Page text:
With the handlebars locked and my body leaned in the opposite direction, I opened the throttle. “Whoop”, the rear tyre stepped out, slid on the gravel fighting for traction and came back straight, all this happened in a fraction of a second and I was grinning like a little kid. As I spent more time on the Tiger 1200, sliding this two-wheeled behemoth began to feel natural - something I thought was just not possible. The off-road mode allows a limited amount of slide before the traction control kicks in. Allowing a noob like me to slide so easily, I affectionately termed it as “tu mera bha hai mode”.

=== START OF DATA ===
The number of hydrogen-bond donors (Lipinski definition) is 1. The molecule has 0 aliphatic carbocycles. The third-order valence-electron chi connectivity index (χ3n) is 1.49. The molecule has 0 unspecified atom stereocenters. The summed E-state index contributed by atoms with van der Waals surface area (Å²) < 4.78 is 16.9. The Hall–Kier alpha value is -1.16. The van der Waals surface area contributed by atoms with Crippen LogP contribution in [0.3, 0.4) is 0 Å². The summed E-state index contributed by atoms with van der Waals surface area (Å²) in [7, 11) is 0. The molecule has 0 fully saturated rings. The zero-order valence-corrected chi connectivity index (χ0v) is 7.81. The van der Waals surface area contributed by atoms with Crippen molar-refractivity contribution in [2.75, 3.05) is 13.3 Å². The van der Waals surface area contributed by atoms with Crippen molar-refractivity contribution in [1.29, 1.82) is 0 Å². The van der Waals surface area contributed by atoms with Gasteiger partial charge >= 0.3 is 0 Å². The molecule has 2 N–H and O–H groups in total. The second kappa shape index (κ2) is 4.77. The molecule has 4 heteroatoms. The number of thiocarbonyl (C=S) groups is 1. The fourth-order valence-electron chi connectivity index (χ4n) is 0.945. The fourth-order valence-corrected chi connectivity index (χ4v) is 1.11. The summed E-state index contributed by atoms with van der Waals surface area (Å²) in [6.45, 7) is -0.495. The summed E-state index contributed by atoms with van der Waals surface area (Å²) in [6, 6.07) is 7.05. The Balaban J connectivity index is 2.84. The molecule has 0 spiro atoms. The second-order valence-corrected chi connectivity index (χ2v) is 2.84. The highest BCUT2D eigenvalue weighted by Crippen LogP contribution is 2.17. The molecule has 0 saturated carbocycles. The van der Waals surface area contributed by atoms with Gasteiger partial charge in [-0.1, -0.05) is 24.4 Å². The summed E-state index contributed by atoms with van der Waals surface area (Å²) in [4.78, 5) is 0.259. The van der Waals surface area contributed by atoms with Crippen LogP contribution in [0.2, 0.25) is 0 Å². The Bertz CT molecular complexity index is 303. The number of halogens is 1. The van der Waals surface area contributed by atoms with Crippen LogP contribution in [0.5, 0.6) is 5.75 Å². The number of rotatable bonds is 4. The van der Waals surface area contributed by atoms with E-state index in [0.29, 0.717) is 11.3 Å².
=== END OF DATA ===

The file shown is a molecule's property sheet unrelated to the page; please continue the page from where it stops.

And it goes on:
I did have a few moments here and there, but my first off-road experience went smooth, and only while riding at slow speeds did the bike show its weight and front-heavy nature. I didn’t dare to try the “off-road pro” mode that disables all electronic aids and firms up the suspension, but I did see the experts ride in it and they were all praises for it. Last but not least is the Hill Hold Control (HHC) that applies the rear brake when the front brake is tapped so that the bike doesn’t slide back on inclined surfaces. And the system automatically disengages once it senses that the rider is moving forward. Clever, eh?